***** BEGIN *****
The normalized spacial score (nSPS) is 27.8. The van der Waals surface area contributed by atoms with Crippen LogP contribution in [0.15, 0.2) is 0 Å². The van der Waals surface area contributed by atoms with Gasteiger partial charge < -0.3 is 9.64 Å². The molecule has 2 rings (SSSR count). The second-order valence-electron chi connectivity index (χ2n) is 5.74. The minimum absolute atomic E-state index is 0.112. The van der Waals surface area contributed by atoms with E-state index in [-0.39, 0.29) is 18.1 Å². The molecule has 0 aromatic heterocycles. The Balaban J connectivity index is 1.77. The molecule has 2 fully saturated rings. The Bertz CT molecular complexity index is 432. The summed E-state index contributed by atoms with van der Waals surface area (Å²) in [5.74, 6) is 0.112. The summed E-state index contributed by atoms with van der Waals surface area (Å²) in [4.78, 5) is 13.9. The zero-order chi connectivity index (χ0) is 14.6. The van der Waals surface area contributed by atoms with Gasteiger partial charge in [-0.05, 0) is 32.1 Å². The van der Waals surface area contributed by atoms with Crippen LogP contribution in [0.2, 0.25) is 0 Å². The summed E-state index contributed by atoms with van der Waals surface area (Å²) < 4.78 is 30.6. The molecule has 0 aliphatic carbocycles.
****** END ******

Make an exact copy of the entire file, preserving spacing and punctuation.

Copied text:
The normalized spacial score (nSPS) is 27.8. The van der Waals surface area contributed by atoms with Crippen LogP contribution in [0.15, 0.2) is 0 Å². The van der Waals surface area contributed by atoms with Gasteiger partial charge < -0.3 is 9.64 Å². The molecule has 2 rings (SSSR count). The second-order valence-electron chi connectivity index (χ2n) is 5.74. The minimum absolute atomic E-state index is 0.112. The van der Waals surface area contributed by atoms with E-state index in [-0.39, 0.29) is 18.1 Å². The molecule has 0 aromatic heterocycles. The Balaban J connectivity index is 1.77. The molecule has 2 fully saturated rings. The Bertz CT molecular complexity index is 432. The summed E-state index contributed by atoms with van der Waals surface area (Å²) in [5.74, 6) is 0.112. The summed E-state index contributed by atoms with van der Waals surface area (Å²) in [4.78, 5) is 13.9. The zero-order chi connectivity index (χ0) is 14.6. The van der Waals surface area contributed by atoms with Gasteiger partial charge in [-0.05, 0) is 32.1 Å². The van der Waals surface area contributed by atoms with Crippen LogP contribution in [0.2, 0.25) is 0 Å². The summed E-state index contributed by atoms with van der Waals surface area (Å²) < 4.78 is 30.6. The molecule has 0 aliphatic carbocycles.